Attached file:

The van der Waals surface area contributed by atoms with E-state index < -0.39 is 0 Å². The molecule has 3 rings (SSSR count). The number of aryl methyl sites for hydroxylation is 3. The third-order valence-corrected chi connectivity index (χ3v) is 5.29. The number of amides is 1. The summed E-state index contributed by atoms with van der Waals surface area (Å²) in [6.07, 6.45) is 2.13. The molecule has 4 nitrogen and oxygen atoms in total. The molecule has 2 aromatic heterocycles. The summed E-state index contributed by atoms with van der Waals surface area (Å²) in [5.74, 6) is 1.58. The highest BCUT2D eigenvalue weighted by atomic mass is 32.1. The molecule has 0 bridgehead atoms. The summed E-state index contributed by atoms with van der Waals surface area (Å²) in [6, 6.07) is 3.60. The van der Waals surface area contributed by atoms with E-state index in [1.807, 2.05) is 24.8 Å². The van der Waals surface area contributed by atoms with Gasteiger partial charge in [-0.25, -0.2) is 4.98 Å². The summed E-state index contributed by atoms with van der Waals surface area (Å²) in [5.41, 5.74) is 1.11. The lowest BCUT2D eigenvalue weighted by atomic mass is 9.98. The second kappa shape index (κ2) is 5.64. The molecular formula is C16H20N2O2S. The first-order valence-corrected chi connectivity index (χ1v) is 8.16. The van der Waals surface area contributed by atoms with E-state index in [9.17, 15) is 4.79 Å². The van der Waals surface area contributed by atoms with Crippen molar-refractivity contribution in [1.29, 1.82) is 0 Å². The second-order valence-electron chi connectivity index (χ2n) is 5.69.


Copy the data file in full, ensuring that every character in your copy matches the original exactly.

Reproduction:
The van der Waals surface area contributed by atoms with E-state index < -0.39 is 0 Å². The molecule has 3 rings (SSSR count). The number of aryl methyl sites for hydroxylation is 3. The third-order valence-corrected chi connectivity index (χ3v) is 5.29. The number of amides is 1. The summed E-state index contributed by atoms with van der Waals surface area (Å²) in [6.07, 6.45) is 2.13. The molecule has 4 nitrogen and oxygen atoms in total. The molecule has 2 aromatic heterocycles. The summed E-state index contributed by atoms with van der Waals surface area (Å²) in [5.74, 6) is 1.58. The highest BCUT2D eigenvalue weighted by atomic mass is 32.1. The molecule has 0 bridgehead atoms. The summed E-state index contributed by atoms with van der Waals surface area (Å²) in [6, 6.07) is 3.60. The van der Waals surface area contributed by atoms with E-state index in [1.807, 2.05) is 24.8 Å². The van der Waals surface area contributed by atoms with Gasteiger partial charge in [-0.25, -0.2) is 4.98 Å². The summed E-state index contributed by atoms with van der Waals surface area (Å²) in [5.41, 5.74) is 1.11. The lowest BCUT2D eigenvalue weighted by atomic mass is 9.98. The second kappa shape index (κ2) is 5.64. The molecular formula is C16H20N2O2S. The first-order valence-corrected chi connectivity index (χ1v) is 8.16. The van der Waals surface area contributed by atoms with E-state index in [9.17, 15) is 4.79 Å². The van der Waals surface area contributed by atoms with Crippen molar-refractivity contribution in [1.29, 1.82) is 0 Å². The second-order valence-electron chi connectivity index (χ2n) is 5.69.